This past Thursday night I heard the following story from a man in his mid-twenties who had worked for Walmart in their Duarte, CA store for two years before finding a better paying job elsewhere. While at Walmart he was one of the first members of the workers’ group OUR Walmart. One of the “greeters” at the store, he said, was an elderly woman with bladder control issues. As there were two entrances that needed greeters, one near a bathroom and one not, she had asked several times to be stationed at the entrance closer to the bathroom. The manager consistently refused her request. Eventually she was fired for abandoning her post because she had had to leave to use the bathroom. When she was fired, she broke down and cried because she desperately needed the money.
This story, in short, explains why at the time of the telling I was sitting in a holding cell in Los Angeles’ Metropolitan Detention Center. Fifty four women and men, workers, labor and union activists, and a rabbi (that would be me) were arrested for sitting down in front of the new Walmart store in Chinatown and refusing to move when asked to disperse by officers of the Los Angeles Police Department. We were there to focus attention upon Walmart’s egregious history of paying poverty wages (about 750,000 Walmart workers make less than $25,000 a year), not providing benefits or, alternatively, not giving workers enough hours to qualify for benefits or paying them enough to afford the benefits. On top of all this, and perhaps worse, is Walmart’s mistreatment of its workers as exemplified in the story above. Walmart also has a long history of combatting organizing and retribution firings of workers who protest against the company.
My decision to risk arrest was a decision to stand at the nexus of two traditions of civil disobedience. One stretches back to the Talmud Sage Rabbi Akiva’s decision to teach Torah in public in opposition to the decree of the Roman Empire. He was jailed and ultimately killed for this action. Rabbi Akiva, when challenged about the danger in opposing the Roman regime, articulated a basic principle of civil disobedience. The person who disobeys an immoral law forces the oppressive institution to make a public choice about whether or not they will really stand behind the immoral law with further immoral action. This is the same theory that animated Martin Luther King’s non-violent civil disobedience in the south during the sixties—the second, American tradition of civil disobedience.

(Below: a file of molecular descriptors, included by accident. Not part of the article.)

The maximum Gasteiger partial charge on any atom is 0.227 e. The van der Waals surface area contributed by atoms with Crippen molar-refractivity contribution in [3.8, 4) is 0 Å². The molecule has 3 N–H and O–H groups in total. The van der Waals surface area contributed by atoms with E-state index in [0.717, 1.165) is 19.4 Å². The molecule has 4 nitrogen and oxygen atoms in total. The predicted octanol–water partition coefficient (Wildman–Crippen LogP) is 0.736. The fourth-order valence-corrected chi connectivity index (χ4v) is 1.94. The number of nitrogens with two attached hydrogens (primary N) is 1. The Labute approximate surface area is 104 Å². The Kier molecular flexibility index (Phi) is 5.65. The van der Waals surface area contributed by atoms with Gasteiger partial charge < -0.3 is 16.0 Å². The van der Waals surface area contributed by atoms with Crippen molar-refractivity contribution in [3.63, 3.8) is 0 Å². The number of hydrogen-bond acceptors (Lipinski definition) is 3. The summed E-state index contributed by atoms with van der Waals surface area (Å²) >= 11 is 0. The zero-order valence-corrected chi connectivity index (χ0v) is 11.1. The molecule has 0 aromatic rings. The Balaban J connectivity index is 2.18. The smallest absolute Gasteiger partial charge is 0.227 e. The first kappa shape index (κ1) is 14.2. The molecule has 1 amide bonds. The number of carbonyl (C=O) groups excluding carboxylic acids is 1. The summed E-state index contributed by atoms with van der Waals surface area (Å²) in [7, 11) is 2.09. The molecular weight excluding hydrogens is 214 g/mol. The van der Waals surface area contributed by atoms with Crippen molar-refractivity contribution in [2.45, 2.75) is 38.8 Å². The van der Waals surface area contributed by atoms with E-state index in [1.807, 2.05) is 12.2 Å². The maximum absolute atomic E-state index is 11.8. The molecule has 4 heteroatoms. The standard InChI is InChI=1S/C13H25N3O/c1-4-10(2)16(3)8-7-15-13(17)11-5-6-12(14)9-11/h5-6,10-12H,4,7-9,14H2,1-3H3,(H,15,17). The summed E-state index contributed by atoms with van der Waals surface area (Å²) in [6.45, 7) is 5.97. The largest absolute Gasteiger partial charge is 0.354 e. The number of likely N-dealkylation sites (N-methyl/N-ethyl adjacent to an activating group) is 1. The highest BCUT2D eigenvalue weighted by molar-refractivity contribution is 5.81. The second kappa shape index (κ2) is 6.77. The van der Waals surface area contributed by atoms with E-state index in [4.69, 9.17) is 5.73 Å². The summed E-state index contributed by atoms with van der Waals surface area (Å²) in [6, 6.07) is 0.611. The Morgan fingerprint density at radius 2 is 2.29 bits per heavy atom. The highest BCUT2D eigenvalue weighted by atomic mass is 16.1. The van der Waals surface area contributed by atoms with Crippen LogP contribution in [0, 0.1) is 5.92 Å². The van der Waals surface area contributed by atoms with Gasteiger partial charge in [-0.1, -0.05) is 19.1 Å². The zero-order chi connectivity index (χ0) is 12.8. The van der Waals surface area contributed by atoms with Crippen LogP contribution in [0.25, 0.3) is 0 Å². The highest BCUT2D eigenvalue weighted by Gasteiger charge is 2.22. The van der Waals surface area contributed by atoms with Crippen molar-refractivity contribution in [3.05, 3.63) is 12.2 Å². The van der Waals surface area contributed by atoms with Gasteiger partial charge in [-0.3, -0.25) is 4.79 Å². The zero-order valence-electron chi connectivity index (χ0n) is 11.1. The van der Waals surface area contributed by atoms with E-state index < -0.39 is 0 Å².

Thankfully, on Thursday night, none of us ended up in Parchman Prison or in a Roman garrison on the way to execution. The police officers were all very professional as they hauled us away, and, given the situation, we were treated well. However, the theory is the same. In a situation where it is legal to act immorally, moral people must become outlaws. When it is legal for Walmart to pay their employees minimum wage with minute incremental raises over years— wages so low that the workers are encouraged by Walmart to apply for welfare and food stamps—then moral people are called to break the law to point out this immorality. The point of the public and visible act of being arrested for civil disobedience on the street in front of Walmart is to shine a light on the invisible violence and suffering that Walmart inflicts on its workers in the United States and abroad.
As people of faith, as clergy, we walk with low wage workers in the knowledge that God revealed Godself at Sinai as the God of liberation, the God who demands that we distinguish between slave labor and wage labor. Though the chains at Walmart are not immediately as apparent as at the sweatshops in China where Walmart manufactures a lot of its products, nor as apparent as in situations of human trafficking, the chains are similarly oppressive. The inability to feed one’s family, to pay for shelter, or take pride in one’s work, or be treated with dignity, all serve to destroy a person’s self image—the image of God in which every person was created.
As we chanted while sitting on Cesar Chavez Blvd. (yes, the irony is rich): “This stops now!”
For more information:
PBS’ story about WalMart: Store Wars—when Wal-Mart comes to town